‘Purple’ needs extra cast to shoot in Macon, Georgia

The wood and brick structures of Dunlap Park in downtown Macon are not built to last.

Contractors are working on a set for April’s musical adaptation of The Color Purple, slated for a December 2023 release.

Famed Eatonton native Alice Walker won a Pulitzer Prize for her 1982 novel of the same name, which was adapted into Steven Spielberg’s main film in 1985. The film version features Whoopi Goldberg’s breakout role, with Oprah Winfrey and Danny Glover also starring.

The musical will star Danielle Brooks, Taraji P. Henson, Colman Domingo, Louis Gossett Jr. and Fantasia Barrino, among others.

Actors and performers from Macon and Atlanta are encouraged to apply for this latest edition of the story of poor, uneducated black teens growing up in the South in the early 1900s.

Backstage.com is currently searching for 1920s Citizen extras working in Macon on April 6. Casting sites look for adults of Caucasian or European ancestry 18 and older.

“It’s going to be a fast-paced, lively, stunt-filled scene with lots of dancers and singers,” according to the casting call.

According to the ad, estimated pay for about 10 hours of work is between $110 and $150.

Aaron Buzza, vice president of development at Visit Macon, said he had been working with Warner Bros. for months to find a location.

Three days of filming are expected from April 6 to 8 in downtown as well as at the Douglas and Capitol Theaters, Buzza said.

The county will announce street closures, especially around the new set that looks like an old gas station on Poplar and Third Streets.

Buzza said he didn’t know the details of the scene in the new scene, only that it would be during the day.

“It’s going to be really important because they’re shooting at that intersection and want to be able to shoot from behind and inside, looking back at Plum Street from it,” Buzza said.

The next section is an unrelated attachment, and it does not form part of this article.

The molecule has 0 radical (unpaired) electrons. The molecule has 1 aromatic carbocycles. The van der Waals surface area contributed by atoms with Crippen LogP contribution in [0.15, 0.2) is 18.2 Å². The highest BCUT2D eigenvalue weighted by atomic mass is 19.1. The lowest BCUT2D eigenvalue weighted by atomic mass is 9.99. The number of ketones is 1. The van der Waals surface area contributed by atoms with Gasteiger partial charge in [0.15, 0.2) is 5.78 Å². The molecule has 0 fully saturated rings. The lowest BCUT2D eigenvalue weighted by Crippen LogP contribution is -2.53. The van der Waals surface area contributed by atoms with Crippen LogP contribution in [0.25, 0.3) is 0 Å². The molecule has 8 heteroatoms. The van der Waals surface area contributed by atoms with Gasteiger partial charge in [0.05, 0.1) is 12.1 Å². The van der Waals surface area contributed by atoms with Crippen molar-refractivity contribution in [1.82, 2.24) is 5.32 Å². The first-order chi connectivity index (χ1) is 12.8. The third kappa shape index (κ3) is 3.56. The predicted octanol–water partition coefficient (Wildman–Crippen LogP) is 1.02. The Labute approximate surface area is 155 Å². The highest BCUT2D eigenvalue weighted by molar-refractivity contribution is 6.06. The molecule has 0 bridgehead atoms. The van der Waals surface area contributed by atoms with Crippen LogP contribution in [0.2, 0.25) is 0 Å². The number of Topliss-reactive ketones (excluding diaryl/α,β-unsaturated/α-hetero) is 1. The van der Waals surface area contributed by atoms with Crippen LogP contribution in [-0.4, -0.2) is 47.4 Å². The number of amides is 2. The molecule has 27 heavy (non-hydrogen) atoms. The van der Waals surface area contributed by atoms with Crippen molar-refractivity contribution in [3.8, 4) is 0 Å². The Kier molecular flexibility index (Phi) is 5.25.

Don’t look for too much variation in Street View, Buzza says, as many of the Macon’s modern touches can be removed in post-production. This week, a crew is adding a “Bates Grocery” sign to the old U.S. Army surplus store near the corner.

“They’re going to remove some streetlights and fix the rest,” Buzza said.

While strolling downtown during the closing weekend of the Cherry Blossom Festival, Macon-Beeb County Mayor Lester Miller said he thought the set “looks cool,” but said it wasn’t built to last and would likely be in Demolished before staff left.

Filmmaking has really started to pick up again after COVID-19 shut down some films and halted scouting, Buzza said.

He said he was in discussions with a number of other filmmakers interested in coming to Macon.

“The plans for a lot of works are far enough now that it’s hard to see where we can fit in,” he said. “We’ll probably see two or three more before the fall, and that’s if everything is in place. There’s been a good conversation and people are impressed with what they’re seeing in Macon.”

Having the new Hotel 45 downtown is a benefit, Buzza said, because actors like to stay close to the set. At least two more hotels are already planned in the city center, which will only make the city more attractive to the film crew, he said.

“Whether we’re booking 20 rooms, 50 rooms, or 100 rooms, I think that adds to the appeal of the city center,” Buzza said. “People prick up their ears when you say a brand new hotel. It just adds to the appeal of downtown Macon.”

Buzza has been focused on logistics, so he doesn’t know which “Purple” stars might be in town, but says he’s excited to be shooting another big movie here: “I think it’s going to be great.”

Citizen Journalism Senior Fellow Liz Fabian leads the Macon-Bieb County government entity and can be reached at fabian_lj@mercer.edu or 478-301-2976.

This story was originally published March 31, 2022 at 11:39 am.

Justin Baxley is a fan life reporter for The Daily Telegraph, writing stories about entertainment, food and sports in the Macon community. Justin joined The Telegraph staff in May 2017 after graduating from Mercer University with a degree in criminal justice and journalism. During his tenure at Mercer, he served as The Cluster’s Sports Editor.

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